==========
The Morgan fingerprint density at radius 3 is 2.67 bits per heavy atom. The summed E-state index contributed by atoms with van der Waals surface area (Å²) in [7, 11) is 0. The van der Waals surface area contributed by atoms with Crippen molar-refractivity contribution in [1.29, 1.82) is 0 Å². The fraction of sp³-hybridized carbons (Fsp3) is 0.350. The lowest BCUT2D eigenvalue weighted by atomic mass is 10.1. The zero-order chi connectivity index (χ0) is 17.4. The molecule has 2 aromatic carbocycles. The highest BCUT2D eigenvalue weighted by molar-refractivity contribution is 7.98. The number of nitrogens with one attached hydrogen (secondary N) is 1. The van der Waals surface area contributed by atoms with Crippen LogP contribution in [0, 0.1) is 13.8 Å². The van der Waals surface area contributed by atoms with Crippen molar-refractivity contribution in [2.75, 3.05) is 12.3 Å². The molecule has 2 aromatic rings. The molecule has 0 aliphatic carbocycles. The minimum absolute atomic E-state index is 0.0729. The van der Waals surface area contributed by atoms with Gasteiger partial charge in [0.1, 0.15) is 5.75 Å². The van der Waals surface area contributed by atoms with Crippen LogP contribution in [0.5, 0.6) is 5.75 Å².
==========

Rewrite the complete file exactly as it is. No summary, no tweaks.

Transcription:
The Morgan fingerprint density at radius 3 is 2.67 bits per heavy atom. The summed E-state index contributed by atoms with van der Waals surface area (Å²) in [7, 11) is 0. The van der Waals surface area contributed by atoms with Crippen molar-refractivity contribution in [1.29, 1.82) is 0 Å². The fraction of sp³-hybridized carbons (Fsp3) is 0.350. The lowest BCUT2D eigenvalue weighted by atomic mass is 10.1. The zero-order chi connectivity index (χ0) is 17.4. The molecule has 2 aromatic carbocycles. The highest BCUT2D eigenvalue weighted by molar-refractivity contribution is 7.98. The number of nitrogens with one attached hydrogen (secondary N) is 1. The van der Waals surface area contributed by atoms with Crippen LogP contribution in [0, 0.1) is 13.8 Å². The van der Waals surface area contributed by atoms with Crippen molar-refractivity contribution in [2.75, 3.05) is 12.3 Å². The molecule has 2 aromatic rings. The molecule has 0 aliphatic carbocycles. The minimum absolute atomic E-state index is 0.0729. The van der Waals surface area contributed by atoms with Gasteiger partial charge in [0.1, 0.15) is 5.75 Å². The van der Waals surface area contributed by atoms with Crippen LogP contribution in [0.5, 0.6) is 5.75 Å².